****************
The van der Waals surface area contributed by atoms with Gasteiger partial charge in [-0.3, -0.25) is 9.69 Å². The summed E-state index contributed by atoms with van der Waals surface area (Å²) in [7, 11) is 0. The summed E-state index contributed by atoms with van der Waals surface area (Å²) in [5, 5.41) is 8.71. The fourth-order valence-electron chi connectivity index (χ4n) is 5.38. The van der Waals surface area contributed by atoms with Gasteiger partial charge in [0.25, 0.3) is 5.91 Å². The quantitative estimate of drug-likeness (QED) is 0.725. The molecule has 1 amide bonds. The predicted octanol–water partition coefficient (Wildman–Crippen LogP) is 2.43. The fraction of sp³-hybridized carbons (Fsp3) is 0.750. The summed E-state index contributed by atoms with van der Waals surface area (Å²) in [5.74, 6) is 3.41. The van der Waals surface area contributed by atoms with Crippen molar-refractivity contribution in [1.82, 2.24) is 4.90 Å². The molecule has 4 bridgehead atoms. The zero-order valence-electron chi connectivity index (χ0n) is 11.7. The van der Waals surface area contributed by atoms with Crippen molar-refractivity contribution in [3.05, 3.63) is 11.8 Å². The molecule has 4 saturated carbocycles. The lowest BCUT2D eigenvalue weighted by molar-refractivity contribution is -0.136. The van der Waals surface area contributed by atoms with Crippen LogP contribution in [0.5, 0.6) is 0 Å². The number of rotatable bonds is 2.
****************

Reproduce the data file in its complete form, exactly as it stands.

The van der Waals surface area contributed by atoms with Gasteiger partial charge in [-0.3, -0.25) is 9.69 Å². The summed E-state index contributed by atoms with van der Waals surface area (Å²) in [7, 11) is 0. The summed E-state index contributed by atoms with van der Waals surface area (Å²) in [5, 5.41) is 8.71. The fourth-order valence-electron chi connectivity index (χ4n) is 5.38. The van der Waals surface area contributed by atoms with Gasteiger partial charge in [0.25, 0.3) is 5.91 Å². The quantitative estimate of drug-likeness (QED) is 0.725. The molecule has 1 amide bonds. The predicted octanol–water partition coefficient (Wildman–Crippen LogP) is 2.43. The fraction of sp³-hybridized carbons (Fsp3) is 0.750. The summed E-state index contributed by atoms with van der Waals surface area (Å²) in [5.74, 6) is 3.41. The van der Waals surface area contributed by atoms with Crippen molar-refractivity contribution in [1.82, 2.24) is 4.90 Å². The molecule has 4 bridgehead atoms. The zero-order valence-electron chi connectivity index (χ0n) is 11.7. The van der Waals surface area contributed by atoms with Crippen molar-refractivity contribution in [3.05, 3.63) is 11.8 Å². The molecule has 4 saturated carbocycles. The lowest BCUT2D eigenvalue weighted by molar-refractivity contribution is -0.136. The van der Waals surface area contributed by atoms with Crippen LogP contribution in [0.5, 0.6) is 0 Å². The number of rotatable bonds is 2.